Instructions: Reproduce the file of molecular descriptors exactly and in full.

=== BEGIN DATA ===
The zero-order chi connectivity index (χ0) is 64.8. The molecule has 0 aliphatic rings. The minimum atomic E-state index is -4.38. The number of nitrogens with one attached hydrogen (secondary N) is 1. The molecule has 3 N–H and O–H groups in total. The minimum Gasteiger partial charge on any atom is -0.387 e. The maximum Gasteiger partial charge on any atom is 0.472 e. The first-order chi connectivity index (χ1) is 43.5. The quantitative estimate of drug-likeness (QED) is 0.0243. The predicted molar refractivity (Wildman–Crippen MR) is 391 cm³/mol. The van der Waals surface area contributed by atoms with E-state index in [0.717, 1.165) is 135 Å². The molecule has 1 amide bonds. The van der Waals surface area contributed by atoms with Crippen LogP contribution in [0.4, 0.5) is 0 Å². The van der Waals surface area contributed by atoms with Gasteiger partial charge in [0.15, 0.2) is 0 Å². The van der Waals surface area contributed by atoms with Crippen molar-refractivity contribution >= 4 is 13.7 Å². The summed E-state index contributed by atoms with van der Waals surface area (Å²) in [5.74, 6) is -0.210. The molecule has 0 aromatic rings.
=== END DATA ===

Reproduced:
The zero-order chi connectivity index (χ0) is 64.8. The molecule has 0 aliphatic rings. The minimum atomic E-state index is -4.38. The number of nitrogens with one attached hydrogen (secondary N) is 1. The molecule has 3 N–H and O–H groups in total. The minimum Gasteiger partial charge on any atom is -0.387 e. The maximum Gasteiger partial charge on any atom is 0.472 e. The first-order chi connectivity index (χ1) is 43.5. The quantitative estimate of drug-likeness (QED) is 0.0243. The predicted molar refractivity (Wildman–Crippen MR) is 391 cm³/mol. The van der Waals surface area contributed by atoms with E-state index in [0.717, 1.165) is 135 Å². The molecule has 1 amide bonds. The van der Waals surface area contributed by atoms with Crippen LogP contribution in [0.4, 0.5) is 0 Å². The van der Waals surface area contributed by atoms with Gasteiger partial charge in [0.15, 0.2) is 0 Å². The van der Waals surface area contributed by atoms with Crippen molar-refractivity contribution >= 4 is 13.7 Å². The summed E-state index contributed by atoms with van der Waals surface area (Å²) in [5.74, 6) is -0.210. The molecule has 0 aromatic rings.